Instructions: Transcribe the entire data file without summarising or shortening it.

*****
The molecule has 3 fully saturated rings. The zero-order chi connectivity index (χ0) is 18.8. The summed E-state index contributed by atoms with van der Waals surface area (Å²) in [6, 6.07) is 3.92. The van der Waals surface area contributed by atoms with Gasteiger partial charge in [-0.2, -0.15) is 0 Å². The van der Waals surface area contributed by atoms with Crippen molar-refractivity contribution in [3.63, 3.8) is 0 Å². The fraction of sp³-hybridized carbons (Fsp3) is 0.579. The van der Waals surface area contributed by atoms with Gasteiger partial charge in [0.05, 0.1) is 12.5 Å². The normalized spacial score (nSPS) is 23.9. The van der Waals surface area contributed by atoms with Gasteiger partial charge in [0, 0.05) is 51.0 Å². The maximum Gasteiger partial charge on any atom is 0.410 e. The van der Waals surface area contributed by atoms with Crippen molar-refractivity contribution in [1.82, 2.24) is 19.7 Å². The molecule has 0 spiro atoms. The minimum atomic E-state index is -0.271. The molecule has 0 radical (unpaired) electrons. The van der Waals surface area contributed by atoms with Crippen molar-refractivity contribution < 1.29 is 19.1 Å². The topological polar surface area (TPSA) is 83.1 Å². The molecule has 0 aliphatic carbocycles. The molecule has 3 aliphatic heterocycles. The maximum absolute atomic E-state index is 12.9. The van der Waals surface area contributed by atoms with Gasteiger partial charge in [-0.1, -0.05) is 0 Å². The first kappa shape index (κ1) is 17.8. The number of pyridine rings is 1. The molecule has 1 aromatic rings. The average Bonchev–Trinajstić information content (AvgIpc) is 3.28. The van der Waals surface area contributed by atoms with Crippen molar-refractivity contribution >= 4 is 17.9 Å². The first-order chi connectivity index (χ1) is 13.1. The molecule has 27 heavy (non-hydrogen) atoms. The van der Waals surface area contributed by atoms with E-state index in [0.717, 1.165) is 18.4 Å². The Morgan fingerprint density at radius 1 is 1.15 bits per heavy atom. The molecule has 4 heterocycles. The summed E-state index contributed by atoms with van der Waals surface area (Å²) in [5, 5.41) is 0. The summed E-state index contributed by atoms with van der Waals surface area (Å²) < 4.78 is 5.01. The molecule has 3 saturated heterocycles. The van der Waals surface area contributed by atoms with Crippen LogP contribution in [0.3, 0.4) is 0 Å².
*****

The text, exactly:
The molecule has 3 fully saturated rings. The zero-order chi connectivity index (χ0) is 18.8. The summed E-state index contributed by atoms with van der Waals surface area (Å²) in [6, 6.07) is 3.92. The van der Waals surface area contributed by atoms with Gasteiger partial charge in [-0.2, -0.15) is 0 Å². The van der Waals surface area contributed by atoms with Crippen molar-refractivity contribution in [3.63, 3.8) is 0 Å². The fraction of sp³-hybridized carbons (Fsp3) is 0.579. The van der Waals surface area contributed by atoms with Gasteiger partial charge in [0.05, 0.1) is 12.5 Å². The normalized spacial score (nSPS) is 23.9. The van der Waals surface area contributed by atoms with Gasteiger partial charge in [0, 0.05) is 51.0 Å². The maximum Gasteiger partial charge on any atom is 0.410 e. The van der Waals surface area contributed by atoms with Crippen molar-refractivity contribution in [1.82, 2.24) is 19.7 Å². The molecule has 0 spiro atoms. The minimum atomic E-state index is -0.271. The molecule has 0 radical (unpaired) electrons. The van der Waals surface area contributed by atoms with Crippen molar-refractivity contribution < 1.29 is 19.1 Å². The topological polar surface area (TPSA) is 83.1 Å². The molecule has 0 aliphatic carbocycles. The molecule has 3 aliphatic heterocycles. The maximum absolute atomic E-state index is 12.9. The van der Waals surface area contributed by atoms with Gasteiger partial charge in [-0.1, -0.05) is 0 Å². The first kappa shape index (κ1) is 17.8. The number of pyridine rings is 1. The molecule has 1 aromatic rings. The average Bonchev–Trinajstić information content (AvgIpc) is 3.28. The van der Waals surface area contributed by atoms with Crippen molar-refractivity contribution >= 4 is 17.9 Å². The first-order chi connectivity index (χ1) is 13.1. The molecule has 27 heavy (non-hydrogen) atoms. The van der Waals surface area contributed by atoms with E-state index in [0.717, 1.165) is 18.4 Å². The Morgan fingerprint density at radius 1 is 1.15 bits per heavy atom. The molecule has 4 heterocycles. The summed E-state index contributed by atoms with van der Waals surface area (Å²) in [5, 5.41) is 0. The summed E-state index contributed by atoms with van der Waals surface area (Å²) < 4.78 is 5.01. The molecule has 3 saturated heterocycles. The van der Waals surface area contributed by atoms with Crippen LogP contribution in [0.3, 0.4) is 0 Å².